In Christian theology, there are some beliefs that are so essential their rejection would indisputably lead to charges of heresy. For example, belief in the existence of God or the divinity of Christ. On the other hand, there are a range of beliefs about how to interpret the Bible, and there are esoteric matters such as the doctrines of purgatory or limbo that are highly controversial. What are the comparable beliefs for AQAL? Well, I’m not sure that I’m the one to say. But since AQAL is a term used to describe the entire system of Wilber’s systematic philosophy, with a particular emphasis that all levels, types, states, quadrants, and lines be included, then at the very least a philosophy that refused to include all those elements as Wilber has described them would have to be non-AQAL. For example, a philosophy that denied integral as a level of consciousness would indisputably be non-AQAL.
So it seems in my old age I’m becoming more orthodox in my beliefs. I do think there is value in defining boundaries to flavors of integral, and being able to clearly say “this is outside the boundary.” But you can only do this if you have some sort of locus of control over the intellectual terrain. Perhaps for AQAL that locus of control will be Ken Wilber himself for now, or eventually Integral University. As more and more individuals begin to align themselves with AQAL or near-AQAL integral philosophies, perhaps others will follow my lead by coining a unique term (mine is STEAM) to describe their own integralism, so they can properly distinguish their ideas from others in debate if necessary. As an ex-Roman Catholic, I am enjoying the irony here of finding myself now advocating for the practical necessity of orthodoxy and a need for an authority to define the boundaries of the theory.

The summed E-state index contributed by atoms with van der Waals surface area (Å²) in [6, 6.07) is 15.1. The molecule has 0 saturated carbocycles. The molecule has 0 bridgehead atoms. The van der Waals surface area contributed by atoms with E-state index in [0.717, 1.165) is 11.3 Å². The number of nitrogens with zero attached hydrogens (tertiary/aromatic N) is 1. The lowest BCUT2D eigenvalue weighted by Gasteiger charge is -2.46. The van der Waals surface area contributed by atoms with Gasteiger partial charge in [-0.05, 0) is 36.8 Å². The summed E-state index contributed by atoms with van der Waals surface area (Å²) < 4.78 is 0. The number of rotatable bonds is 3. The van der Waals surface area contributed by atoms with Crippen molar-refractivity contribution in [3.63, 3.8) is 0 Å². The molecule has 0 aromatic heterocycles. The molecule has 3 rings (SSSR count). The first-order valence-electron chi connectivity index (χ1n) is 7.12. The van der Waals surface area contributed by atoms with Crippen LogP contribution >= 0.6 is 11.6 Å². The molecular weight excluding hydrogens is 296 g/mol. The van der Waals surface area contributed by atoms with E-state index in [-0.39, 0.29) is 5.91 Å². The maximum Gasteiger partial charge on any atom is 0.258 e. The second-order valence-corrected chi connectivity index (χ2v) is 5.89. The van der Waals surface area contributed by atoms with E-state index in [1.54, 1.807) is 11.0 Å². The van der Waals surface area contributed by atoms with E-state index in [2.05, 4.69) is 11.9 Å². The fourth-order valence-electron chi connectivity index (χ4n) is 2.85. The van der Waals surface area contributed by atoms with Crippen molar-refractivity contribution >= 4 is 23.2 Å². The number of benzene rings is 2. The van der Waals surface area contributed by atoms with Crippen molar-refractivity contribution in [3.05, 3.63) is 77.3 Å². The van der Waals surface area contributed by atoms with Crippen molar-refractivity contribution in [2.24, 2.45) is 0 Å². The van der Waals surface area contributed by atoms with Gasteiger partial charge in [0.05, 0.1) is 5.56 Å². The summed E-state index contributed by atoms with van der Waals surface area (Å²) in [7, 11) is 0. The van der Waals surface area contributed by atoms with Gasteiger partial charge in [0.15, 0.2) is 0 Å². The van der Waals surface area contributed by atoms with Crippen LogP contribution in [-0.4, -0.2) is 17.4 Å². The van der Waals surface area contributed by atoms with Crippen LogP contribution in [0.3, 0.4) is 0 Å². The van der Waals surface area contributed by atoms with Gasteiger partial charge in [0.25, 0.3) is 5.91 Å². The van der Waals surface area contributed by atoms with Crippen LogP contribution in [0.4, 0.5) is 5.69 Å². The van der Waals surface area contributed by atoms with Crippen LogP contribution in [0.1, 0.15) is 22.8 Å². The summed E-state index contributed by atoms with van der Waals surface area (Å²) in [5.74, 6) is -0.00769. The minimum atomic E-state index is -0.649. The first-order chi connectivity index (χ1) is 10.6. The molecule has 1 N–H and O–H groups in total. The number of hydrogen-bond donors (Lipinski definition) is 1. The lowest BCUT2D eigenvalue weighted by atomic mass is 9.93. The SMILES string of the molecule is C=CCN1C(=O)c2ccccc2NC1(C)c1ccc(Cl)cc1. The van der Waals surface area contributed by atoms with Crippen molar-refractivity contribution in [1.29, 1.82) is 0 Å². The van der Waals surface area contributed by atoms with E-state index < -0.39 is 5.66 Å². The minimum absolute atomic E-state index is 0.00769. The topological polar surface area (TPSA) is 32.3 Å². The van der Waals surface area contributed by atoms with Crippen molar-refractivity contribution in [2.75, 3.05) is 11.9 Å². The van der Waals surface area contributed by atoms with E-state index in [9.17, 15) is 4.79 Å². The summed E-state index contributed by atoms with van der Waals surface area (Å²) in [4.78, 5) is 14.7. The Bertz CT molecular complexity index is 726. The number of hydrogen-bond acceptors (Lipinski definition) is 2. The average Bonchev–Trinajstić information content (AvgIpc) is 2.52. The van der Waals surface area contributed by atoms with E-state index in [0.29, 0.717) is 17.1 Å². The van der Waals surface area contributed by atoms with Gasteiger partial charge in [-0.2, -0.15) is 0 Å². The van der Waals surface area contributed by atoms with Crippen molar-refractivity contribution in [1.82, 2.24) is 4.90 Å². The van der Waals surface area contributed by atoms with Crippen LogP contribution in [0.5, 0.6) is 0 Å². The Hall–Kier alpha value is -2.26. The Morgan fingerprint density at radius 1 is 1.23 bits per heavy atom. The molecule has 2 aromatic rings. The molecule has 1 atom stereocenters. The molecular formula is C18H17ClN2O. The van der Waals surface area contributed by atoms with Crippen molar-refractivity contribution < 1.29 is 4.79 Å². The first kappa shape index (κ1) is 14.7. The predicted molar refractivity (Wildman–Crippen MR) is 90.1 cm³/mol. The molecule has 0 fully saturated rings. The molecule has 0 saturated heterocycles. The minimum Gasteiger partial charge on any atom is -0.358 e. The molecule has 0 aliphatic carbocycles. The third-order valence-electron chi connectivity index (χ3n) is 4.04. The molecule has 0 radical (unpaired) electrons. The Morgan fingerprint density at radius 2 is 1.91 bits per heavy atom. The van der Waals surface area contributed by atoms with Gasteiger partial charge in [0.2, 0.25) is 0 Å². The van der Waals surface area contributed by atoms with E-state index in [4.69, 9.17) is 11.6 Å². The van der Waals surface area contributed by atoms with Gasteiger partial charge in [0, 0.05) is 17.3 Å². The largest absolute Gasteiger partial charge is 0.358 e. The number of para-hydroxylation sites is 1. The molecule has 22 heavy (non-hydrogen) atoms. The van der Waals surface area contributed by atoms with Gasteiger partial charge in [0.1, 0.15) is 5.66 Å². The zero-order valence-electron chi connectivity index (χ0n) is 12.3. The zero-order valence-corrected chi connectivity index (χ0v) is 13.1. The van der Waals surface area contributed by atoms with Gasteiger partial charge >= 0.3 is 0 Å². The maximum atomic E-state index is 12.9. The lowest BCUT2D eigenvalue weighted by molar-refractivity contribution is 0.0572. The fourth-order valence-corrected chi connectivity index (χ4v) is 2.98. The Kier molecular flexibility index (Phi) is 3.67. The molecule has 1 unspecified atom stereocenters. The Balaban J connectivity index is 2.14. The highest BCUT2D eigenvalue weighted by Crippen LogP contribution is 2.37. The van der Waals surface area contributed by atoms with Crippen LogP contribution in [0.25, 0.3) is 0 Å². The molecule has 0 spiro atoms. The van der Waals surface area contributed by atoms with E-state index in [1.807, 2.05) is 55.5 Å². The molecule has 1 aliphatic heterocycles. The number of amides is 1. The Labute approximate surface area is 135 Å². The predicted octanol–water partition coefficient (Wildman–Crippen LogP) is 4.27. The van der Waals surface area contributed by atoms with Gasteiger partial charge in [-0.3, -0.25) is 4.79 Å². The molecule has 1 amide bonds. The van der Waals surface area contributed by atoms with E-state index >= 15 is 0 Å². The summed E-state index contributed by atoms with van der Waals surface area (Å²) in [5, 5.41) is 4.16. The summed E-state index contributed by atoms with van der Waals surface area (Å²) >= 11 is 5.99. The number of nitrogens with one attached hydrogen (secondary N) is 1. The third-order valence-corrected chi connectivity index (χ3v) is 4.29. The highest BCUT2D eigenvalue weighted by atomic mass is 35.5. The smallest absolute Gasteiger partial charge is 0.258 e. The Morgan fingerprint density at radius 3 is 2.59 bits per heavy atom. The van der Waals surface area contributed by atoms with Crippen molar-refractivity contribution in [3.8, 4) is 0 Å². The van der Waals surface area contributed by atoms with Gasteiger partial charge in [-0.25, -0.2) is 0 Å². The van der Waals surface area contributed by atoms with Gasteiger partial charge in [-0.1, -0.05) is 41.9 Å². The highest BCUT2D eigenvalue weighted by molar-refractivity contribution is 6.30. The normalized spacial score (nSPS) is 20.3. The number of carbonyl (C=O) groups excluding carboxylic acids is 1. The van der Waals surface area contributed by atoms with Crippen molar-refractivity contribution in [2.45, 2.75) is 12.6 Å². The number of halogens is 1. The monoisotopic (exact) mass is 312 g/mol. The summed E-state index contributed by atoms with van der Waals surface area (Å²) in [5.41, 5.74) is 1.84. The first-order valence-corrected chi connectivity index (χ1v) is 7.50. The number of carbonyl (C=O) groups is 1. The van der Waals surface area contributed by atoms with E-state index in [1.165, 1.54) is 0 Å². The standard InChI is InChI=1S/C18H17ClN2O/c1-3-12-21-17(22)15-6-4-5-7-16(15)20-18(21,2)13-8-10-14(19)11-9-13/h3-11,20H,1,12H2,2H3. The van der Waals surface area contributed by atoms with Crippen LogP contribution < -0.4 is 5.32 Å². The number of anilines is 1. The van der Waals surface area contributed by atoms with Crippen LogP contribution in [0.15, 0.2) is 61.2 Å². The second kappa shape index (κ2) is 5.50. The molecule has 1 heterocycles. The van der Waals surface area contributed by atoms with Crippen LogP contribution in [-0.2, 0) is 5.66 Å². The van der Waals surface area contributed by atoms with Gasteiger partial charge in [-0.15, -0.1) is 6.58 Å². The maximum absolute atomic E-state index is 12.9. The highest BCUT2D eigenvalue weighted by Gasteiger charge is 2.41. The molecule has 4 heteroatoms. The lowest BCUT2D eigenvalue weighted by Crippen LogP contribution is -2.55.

Defining orthodoxy should not be the end of discussion, but merely a helpful prelude. In integral approaches based on AQAL, there is no condemnation associated with being unorthodox. If you’re non-AQAL, you’re not wrong. Calling someone unorthodox is not an argument, and probably not even an effective rhetorical strategy for debate. But AQAL is a tool that can help place non-AQAL approaches into a specific location in a fairly comprehensive scheme. In other words, you can use AQAL to say, “this is where your ideas and approach fits into the AQAL map of reality.” In this way, the partial truths of the non-AQAL approach can be assessed, and you can describe what aspects of reality are overlooked by the more partial perspective, if it is in fact more partial. If the alternative to AQAL is more comprehensive and unitive in its approach to reality, then perhaps that alternative could eventually be described as post-AQAL or trans-AQAL. Who knows what is possible in the future with ideas as fresh and embryonic as these. At the very least, being able to attach a label to a flavor of integral is a helpful way to start an interesting discussion.